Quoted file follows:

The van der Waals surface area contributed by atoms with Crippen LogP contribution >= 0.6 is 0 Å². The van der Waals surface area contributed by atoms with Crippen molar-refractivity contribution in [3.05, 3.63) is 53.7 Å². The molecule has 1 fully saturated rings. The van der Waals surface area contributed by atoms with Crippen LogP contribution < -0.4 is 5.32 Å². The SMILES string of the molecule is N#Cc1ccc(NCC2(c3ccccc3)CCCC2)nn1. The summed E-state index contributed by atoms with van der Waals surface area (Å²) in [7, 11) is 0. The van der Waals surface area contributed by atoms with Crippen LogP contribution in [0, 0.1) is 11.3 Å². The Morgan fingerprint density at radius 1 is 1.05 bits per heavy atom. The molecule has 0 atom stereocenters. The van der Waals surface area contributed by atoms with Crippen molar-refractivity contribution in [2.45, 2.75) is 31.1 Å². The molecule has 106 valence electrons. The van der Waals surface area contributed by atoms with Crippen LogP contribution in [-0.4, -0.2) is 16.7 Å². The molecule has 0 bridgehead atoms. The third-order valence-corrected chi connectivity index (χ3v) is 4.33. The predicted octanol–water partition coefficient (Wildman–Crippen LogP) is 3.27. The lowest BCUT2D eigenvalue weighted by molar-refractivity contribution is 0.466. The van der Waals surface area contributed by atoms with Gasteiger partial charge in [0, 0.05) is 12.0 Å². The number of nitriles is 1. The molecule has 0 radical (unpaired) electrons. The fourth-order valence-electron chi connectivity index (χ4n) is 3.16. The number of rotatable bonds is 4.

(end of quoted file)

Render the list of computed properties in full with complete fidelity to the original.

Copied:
The van der Waals surface area contributed by atoms with Crippen LogP contribution >= 0.6 is 0 Å². The van der Waals surface area contributed by atoms with Crippen molar-refractivity contribution in [3.05, 3.63) is 53.7 Å². The molecule has 1 fully saturated rings. The van der Waals surface area contributed by atoms with Crippen LogP contribution < -0.4 is 5.32 Å². The SMILES string of the molecule is N#Cc1ccc(NCC2(c3ccccc3)CCCC2)nn1. The summed E-state index contributed by atoms with van der Waals surface area (Å²) in [7, 11) is 0. The van der Waals surface area contributed by atoms with Crippen LogP contribution in [0, 0.1) is 11.3 Å². The Morgan fingerprint density at radius 1 is 1.05 bits per heavy atom. The molecule has 0 atom stereocenters. The van der Waals surface area contributed by atoms with Crippen molar-refractivity contribution in [2.45, 2.75) is 31.1 Å². The molecule has 106 valence electrons. The van der Waals surface area contributed by atoms with Crippen LogP contribution in [-0.4, -0.2) is 16.7 Å². The molecule has 0 bridgehead atoms. The third-order valence-corrected chi connectivity index (χ3v) is 4.33. The predicted octanol–water partition coefficient (Wildman–Crippen LogP) is 3.27. The lowest BCUT2D eigenvalue weighted by molar-refractivity contribution is 0.466. The van der Waals surface area contributed by atoms with Gasteiger partial charge in [0, 0.05) is 12.0 Å². The number of nitriles is 1. The molecule has 0 radical (unpaired) electrons. The fourth-order valence-electron chi connectivity index (χ4n) is 3.16. The number of rotatable bonds is 4.